(Bloomberg) — Shippers from A.P. Moeller-Maersk A/S to United Arab Shipping Co. are testing liquefied natural gas to power their vessels, curb pollution and create a new market for the cleaner-burning fuel.
Maersk, the biggest container-shipping line, agreed in February to work with Qatar Liquefied Gas Co. and Royal Dutch Shell Plc to develop LNG as a maritime fuel. United Arab Shipping signed a similar accord with Shell and Qatargas, as the Qatari company is known, on April 17, having invested $2.3 billion in LNG-capable ships since 2014.
Finding new customers in an oversupplied market is a priority for Qatar, source of almost a third of the world’s LNG, and Shell, the largest LNG-trading company. Total annual capacity of LNG producers is set to surge 45% to 423 million metric tons by 2025, with supply exceeding demand for at least seven years, financial adviser Sanford C. Bernstein & Co. estimates. Shippers are showing interest as the UN’s International Maritime Organization tightens limits on sulfur.
“LNG on a worldwide scale in shipping is something that could happen in the next two years,” Jorn Hinge, United Arab Shipping’s chief executive officer, said in a phone interview. “Right now there are ships operating within certain eco-zones, mainly in Europe and the U.S., using LNG, but on a worldwide basis a system doesn’t exist yet.”
LNG for shipping is still in its infancy. Most of the maritime industry relies on oil-based products, and Bernstein forecasts that ships will account for 2.5% of global LNG use by the end of the decade.
Out of a global fleet of at least 50,000 ships, 77 LNG-powered vessels are in operation and 85 more are on order, said Martin Wold, a senior environmental consultant at Norway-based DNV GL, which certifies ships for safety. The fleet will grow to five times its current size to 360 ships by 2020, according to Bernstein.
New regulations are driving the growth. The United Nations’ maritime organization plans by January 2020 to impose a worldwide ban on fuel with a sulfur content of more than 0.5%. Most ships currently burn bunker fuel, a tar-like residue from the refining of crude oil that can contain as much as 3% sulfur, Hinge said.
“We were aware the environmental regulations were coming,” he said. “It made sense for us to plan our $2.3 billion new building and get involved in such initiatives and projects.” United Arab Shipping, based in Dubai, is the largest container line in the Middle East, according to its website.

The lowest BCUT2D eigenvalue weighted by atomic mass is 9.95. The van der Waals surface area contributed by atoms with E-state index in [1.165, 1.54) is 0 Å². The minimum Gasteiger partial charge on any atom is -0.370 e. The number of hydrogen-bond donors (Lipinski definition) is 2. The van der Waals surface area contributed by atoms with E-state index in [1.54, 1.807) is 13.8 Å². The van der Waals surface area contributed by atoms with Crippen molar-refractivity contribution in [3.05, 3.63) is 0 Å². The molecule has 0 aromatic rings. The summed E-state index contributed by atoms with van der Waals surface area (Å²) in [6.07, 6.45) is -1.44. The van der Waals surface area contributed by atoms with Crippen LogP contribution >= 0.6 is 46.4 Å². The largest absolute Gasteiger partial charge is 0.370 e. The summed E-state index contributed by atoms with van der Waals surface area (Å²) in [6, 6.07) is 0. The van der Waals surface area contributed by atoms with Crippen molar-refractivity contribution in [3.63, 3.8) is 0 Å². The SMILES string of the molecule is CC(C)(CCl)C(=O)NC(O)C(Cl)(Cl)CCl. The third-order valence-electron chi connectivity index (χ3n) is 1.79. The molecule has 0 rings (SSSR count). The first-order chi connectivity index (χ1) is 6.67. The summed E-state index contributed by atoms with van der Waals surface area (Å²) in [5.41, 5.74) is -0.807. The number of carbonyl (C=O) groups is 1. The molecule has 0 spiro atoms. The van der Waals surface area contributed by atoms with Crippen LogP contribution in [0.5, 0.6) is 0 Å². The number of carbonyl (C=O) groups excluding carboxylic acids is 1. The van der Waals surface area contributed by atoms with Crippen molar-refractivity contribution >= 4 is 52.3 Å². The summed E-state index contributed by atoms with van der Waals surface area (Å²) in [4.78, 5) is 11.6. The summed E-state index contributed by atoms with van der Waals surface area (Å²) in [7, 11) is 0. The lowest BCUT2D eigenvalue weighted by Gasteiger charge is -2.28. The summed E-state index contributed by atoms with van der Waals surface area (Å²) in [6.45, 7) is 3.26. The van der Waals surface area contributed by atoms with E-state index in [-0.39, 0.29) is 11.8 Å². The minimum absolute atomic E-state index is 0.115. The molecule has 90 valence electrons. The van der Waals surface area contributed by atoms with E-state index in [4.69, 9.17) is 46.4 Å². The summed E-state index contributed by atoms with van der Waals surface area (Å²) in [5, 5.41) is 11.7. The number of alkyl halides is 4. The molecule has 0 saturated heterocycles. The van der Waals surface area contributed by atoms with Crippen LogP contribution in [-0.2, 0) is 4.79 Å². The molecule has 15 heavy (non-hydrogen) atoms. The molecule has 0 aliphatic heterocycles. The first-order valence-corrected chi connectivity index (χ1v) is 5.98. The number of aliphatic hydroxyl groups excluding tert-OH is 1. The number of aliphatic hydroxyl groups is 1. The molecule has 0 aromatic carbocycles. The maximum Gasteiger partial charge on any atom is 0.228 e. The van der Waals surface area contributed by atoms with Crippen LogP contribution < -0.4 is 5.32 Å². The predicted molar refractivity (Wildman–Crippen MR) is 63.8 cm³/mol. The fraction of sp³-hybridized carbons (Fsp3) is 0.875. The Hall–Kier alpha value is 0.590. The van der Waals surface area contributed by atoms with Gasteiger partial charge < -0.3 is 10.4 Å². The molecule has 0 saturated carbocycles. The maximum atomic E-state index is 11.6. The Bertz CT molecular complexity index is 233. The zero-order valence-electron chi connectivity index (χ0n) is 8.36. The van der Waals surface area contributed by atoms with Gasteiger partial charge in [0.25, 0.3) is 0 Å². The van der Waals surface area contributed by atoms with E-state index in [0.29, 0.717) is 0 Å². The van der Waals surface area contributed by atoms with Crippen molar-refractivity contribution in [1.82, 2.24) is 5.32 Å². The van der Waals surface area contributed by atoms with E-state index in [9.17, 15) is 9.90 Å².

A dearth of LNG-fueling stations and tight supply of liquefied gas until 2014 limited its popularity for ships. Northern Europe and parts of the U.S. have some fueling infrastructure in place, and projects to supply the fuel in Rotterdam, Singapore and China are in development. The United Arab Emirates is also looking at options to provide LNG as marine fuel. LNG prices peaked in 2014 and have dropped 80% as new supplies come on stream from projects in Australia and the U.S.
“The business case has not been strong enough for many ship owners to make the investment,” DNV’s Wold said by phone from Høvik, Norway. “Many of them will now think twice about their choices in the future when they see this movement into LNG fuel.”
Qatargas, Shell and Maersk are focusing for now mainly on selecting sites for filling stations in the Middle East. A 7.8 million ton-per-year plant owned jointly by Qatargas and Shell will supply LNG, and the three companies plan to deliver the fuel to commercial vessels by 2020.
“People have to have the belief that the infrastructure is actually building out,” Lauran Wetemans, general manager of Shell’s downstream LNG business, said from The Hague. Maersk declined to provide details about its partnership, while Qatargas didn’t respond to multiple requests for comment.
The maritime industry used about 70,000 tons of LNG in 2013. Demand is expected to grow to 10 million tons by 2020, just a fraction of the 372 million tons of bunker fuel used in 2013, according to Bernstein. Ships making the shift include car and passenger ferries, support vessels for offshore oil and gas fields, and container ships, according to DNV.
“Qatar is in a position to make LNG happen on a global scale,” Shell’s Wetemans said. “Bringing Maersk to the table, bringing Shell to the table, you really have people that can make things happen.”